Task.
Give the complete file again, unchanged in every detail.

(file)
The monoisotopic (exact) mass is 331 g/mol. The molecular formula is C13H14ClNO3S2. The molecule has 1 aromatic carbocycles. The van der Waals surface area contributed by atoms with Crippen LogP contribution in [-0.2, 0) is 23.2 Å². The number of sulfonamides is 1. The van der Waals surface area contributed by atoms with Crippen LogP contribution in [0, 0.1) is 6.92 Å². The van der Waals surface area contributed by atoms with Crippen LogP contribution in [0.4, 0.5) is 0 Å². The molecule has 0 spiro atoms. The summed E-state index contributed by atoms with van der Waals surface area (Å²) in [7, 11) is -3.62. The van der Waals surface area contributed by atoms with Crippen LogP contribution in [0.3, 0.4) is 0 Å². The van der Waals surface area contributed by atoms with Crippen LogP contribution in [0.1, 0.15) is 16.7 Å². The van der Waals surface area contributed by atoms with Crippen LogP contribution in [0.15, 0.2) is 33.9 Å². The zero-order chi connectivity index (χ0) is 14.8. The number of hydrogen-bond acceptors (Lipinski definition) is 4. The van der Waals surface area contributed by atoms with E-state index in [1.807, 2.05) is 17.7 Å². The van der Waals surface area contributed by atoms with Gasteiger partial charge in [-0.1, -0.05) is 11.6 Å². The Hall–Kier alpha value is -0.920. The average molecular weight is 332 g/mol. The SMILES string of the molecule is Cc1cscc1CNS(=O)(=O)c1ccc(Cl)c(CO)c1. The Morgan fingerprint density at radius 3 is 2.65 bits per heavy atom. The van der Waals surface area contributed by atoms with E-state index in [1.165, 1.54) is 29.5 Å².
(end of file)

The monoisotopic (exact) mass is 331 g/mol. The molecular formula is C13H14ClNO3S2. The molecule has 1 aromatic carbocycles. The van der Waals surface area contributed by atoms with Crippen LogP contribution in [-0.2, 0) is 23.2 Å². The number of sulfonamides is 1. The van der Waals surface area contributed by atoms with Crippen LogP contribution in [0, 0.1) is 6.92 Å². The van der Waals surface area contributed by atoms with Crippen LogP contribution in [0.4, 0.5) is 0 Å². The molecule has 0 spiro atoms. The summed E-state index contributed by atoms with van der Waals surface area (Å²) in [7, 11) is -3.62. The van der Waals surface area contributed by atoms with Crippen LogP contribution in [0.3, 0.4) is 0 Å². The van der Waals surface area contributed by atoms with Crippen LogP contribution in [0.1, 0.15) is 16.7 Å². The van der Waals surface area contributed by atoms with Crippen LogP contribution in [0.15, 0.2) is 33.9 Å². The zero-order chi connectivity index (χ0) is 14.8. The number of hydrogen-bond acceptors (Lipinski definition) is 4. The van der Waals surface area contributed by atoms with E-state index in [1.807, 2.05) is 17.7 Å². The van der Waals surface area contributed by atoms with Gasteiger partial charge in [-0.1, -0.05) is 11.6 Å². The Hall–Kier alpha value is -0.920. The average molecular weight is 332 g/mol. The SMILES string of the molecule is Cc1cscc1CNS(=O)(=O)c1ccc(Cl)c(CO)c1. The Morgan fingerprint density at radius 3 is 2.65 bits per heavy atom. The van der Waals surface area contributed by atoms with E-state index in [1.165, 1.54) is 29.5 Å².